F&M’s Tim German talks regulation, ag lending among community banks
By Dave DeWitte
Iowa-based banks are adjusting to the changing regulatory and financial landscape, with one noticeable outcome being fewer of them, according to the president of the Community Bankers of Iowa (CBI).
“We’re down to 281 banks from 348 in 2005,” said Tim German, a 30-year banking veteran who also leads Manchester-based F&M Bank as president. “It’s not because of failed banks. … It’s just consolidation. There are increased costs that have come along with compliance and IT security, and you need a certain amount of mass to afford all of that.”
As the leader of a bank with $560 million in assets, Mr. German has seen firsthand the increase in regulatory oversight following the financial crisis of 2008 and 2009.
“You’ve got a home loan that used to be 40 pages, and now it’s 140-150 pages,” Mr. German said. “It’s part of the game, but some of [the regulations] maybe don’t make much sense.”
Community banks didn’t make many of the subprime loans at the root of the financial crisis, Mr. German said, and would prefer to see regulatory standards reshaped to accommodate the difference between large and small banks when it comes to things like resources and risks. It has become the top legislative priority for the CBI.
“We’re not saying these rules shouldn’t be there, but who should they apply to? A $500 billion bank, or a $50 million bank out here in Iowa?” Mr. German said.
Mr. German recalled a recent instance when the difference between national and community banks came into sharp focus. Richard Cordray, director of the federal Consumer Financial Protection Bureau, was in a room with 35 CBI members and asked how many had foreclosed on a home.
“A lot of the people in the room had never foreclosed on a house,” Mr. German said, “and these were not young people.”
Mr. Cordray seemed to have difficulty believing their statements, but Mr. German, who grew up on a farm near State Center, knew they were true.
“They said, ‘We’re from a small town and we’ve got to work with the clients we have, because we’re not getting more of them. We don’t want to own this property, and so we work things out with them,’” he recalled.
In addition to reining in regulation, the CBI is pushing back against what it considers unfair competition from government-sponsored entities such as the Farm Credit System, which it believes has strayed from its mission of serving the farm community. He cites the system’s $725 million role in a multi-billion dollar loan to help Verizon buy out its Verizon Wireless partner. Credit unions remain another perennial concern for the organization because of their federal income tax exemption.
Despite higher levels of regulation and a soft ag economy, Mr. German said the bulk of CBI’s members are performing well financially. One clear sign he sees is improvement in CAMELS, the aggregate composite ratings of Iowa banks. They are the ratings attached to depository institutions by federal examining agencies, shared confidentially with bank management but not the public. They evaluate assets, management capability, earnings, liquidity and sensitivity.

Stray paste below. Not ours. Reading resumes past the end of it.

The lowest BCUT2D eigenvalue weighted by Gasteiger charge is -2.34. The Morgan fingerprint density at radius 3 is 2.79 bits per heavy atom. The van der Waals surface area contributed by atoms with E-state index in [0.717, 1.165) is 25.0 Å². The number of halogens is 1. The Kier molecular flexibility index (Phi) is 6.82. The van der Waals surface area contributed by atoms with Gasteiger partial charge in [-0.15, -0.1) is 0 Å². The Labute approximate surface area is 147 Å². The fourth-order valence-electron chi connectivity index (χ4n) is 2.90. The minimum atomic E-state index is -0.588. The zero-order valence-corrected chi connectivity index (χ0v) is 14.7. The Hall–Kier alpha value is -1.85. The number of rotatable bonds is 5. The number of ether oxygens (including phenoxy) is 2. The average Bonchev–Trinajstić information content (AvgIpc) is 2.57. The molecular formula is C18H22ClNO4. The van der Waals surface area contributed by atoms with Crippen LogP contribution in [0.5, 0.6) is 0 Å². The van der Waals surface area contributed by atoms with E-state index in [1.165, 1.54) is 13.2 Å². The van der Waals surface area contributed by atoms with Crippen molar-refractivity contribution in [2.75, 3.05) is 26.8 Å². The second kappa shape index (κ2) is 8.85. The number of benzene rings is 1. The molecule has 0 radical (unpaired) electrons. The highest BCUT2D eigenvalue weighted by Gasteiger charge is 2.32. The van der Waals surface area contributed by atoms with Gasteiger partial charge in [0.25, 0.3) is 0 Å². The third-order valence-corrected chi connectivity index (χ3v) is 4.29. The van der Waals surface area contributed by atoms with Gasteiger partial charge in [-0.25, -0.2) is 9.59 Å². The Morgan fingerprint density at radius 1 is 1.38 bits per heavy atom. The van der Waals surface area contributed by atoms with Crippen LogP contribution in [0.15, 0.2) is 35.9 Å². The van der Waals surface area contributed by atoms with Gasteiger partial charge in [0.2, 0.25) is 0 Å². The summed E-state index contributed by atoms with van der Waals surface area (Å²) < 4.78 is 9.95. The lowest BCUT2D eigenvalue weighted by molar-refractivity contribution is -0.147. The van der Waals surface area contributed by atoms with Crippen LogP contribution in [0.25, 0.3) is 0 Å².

The percentage of Iowa-chartered banks in the top ratings category fell from 41 percent at the end of 2007 to 29.9 percent at the end of 2010. Since then, the percentage of Iowa banks with the top CAMELS rating has risen to 50 percent as of March 2016. More than 98 percent of the state-chartered institutions fall within the top two classifications in the five-class system.
While times are good for Iowa’s community banks overall, there are a few dark clouds on the horizon, including the ag economy and prospects for higher interest rates.
F&M Bank has about 25 percent of its assets in ag lending, and most of the remainder in small business lending. The period of weak grain prices has not caused a buildup of nonperforming loans or excessive borrowing, Mr. German said.
“Will we have to do some restructuring? Yes, we will – not for everybody but for some,” Mr. German said. “Fortunately, we had seven or eight good years of good ag, and a lot of farmers have built up some equity, and now people have some equity in things.”
The recovery of grain prices is still widely expected to take a year or two, Mr. German said, but until that occurs, reductions in input prices for things like fuel, fertilizer and chemicals are expected to reduce farmers planting-time borrowing needs.
Although regulation and IT security costs factor heavily in Iowa’s declining community bank numbers, they aren’t the only reasons, Mr. German said. In the case of family-owned banks, there sometimes isn’t a successor interested in taking on leadership. Staffing banks adequately can also be a challenge in smaller rural communities, Mr. German said.
F & M Bank has more than doubled its assets during the past decade, and now has 11 banking locations and 124 staff in Iowa and Minnesota.
Although F&M Bank plans to continue its conservative style of growth, “we still want to be that bank where the people know you by your name,” Mr. German said. “We want to keep that community bank feel to it.”